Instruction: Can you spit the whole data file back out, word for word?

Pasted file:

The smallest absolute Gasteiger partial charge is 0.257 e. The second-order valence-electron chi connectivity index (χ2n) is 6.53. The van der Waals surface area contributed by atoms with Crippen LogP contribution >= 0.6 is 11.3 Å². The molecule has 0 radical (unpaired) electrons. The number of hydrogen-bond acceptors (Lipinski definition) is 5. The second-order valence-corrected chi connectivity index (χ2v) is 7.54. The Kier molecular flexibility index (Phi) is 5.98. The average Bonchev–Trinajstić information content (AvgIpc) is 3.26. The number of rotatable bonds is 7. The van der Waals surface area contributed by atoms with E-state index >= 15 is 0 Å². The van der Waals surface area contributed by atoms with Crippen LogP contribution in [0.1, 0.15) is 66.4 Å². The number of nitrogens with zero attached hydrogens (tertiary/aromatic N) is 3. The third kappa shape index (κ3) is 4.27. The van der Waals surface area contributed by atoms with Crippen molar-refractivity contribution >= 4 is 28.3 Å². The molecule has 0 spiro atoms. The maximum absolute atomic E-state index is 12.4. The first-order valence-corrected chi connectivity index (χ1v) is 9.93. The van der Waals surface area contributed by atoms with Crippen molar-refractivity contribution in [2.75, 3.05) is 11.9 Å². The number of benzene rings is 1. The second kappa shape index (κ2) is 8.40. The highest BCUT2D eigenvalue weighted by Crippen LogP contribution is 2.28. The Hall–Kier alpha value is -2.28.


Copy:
The smallest absolute Gasteiger partial charge is 0.257 e. The second-order valence-electron chi connectivity index (χ2n) is 6.53. The van der Waals surface area contributed by atoms with Crippen LogP contribution >= 0.6 is 11.3 Å². The molecule has 0 radical (unpaired) electrons. The number of hydrogen-bond acceptors (Lipinski definition) is 5. The second-order valence-corrected chi connectivity index (χ2v) is 7.54. The Kier molecular flexibility index (Phi) is 5.98. The average Bonchev–Trinajstić information content (AvgIpc) is 3.26. The number of rotatable bonds is 7. The van der Waals surface area contributed by atoms with E-state index >= 15 is 0 Å². The van der Waals surface area contributed by atoms with Crippen LogP contribution in [0.1, 0.15) is 66.4 Å². The number of nitrogens with zero attached hydrogens (tertiary/aromatic N) is 3. The third kappa shape index (κ3) is 4.27. The van der Waals surface area contributed by atoms with Crippen molar-refractivity contribution >= 4 is 28.3 Å². The molecule has 0 spiro atoms. The maximum absolute atomic E-state index is 12.4. The first-order valence-corrected chi connectivity index (χ1v) is 9.93. The van der Waals surface area contributed by atoms with Crippen molar-refractivity contribution in [2.75, 3.05) is 11.9 Å². The number of benzene rings is 1. The second kappa shape index (κ2) is 8.40. The highest BCUT2D eigenvalue weighted by Crippen LogP contribution is 2.28. The Hall–Kier alpha value is -2.28.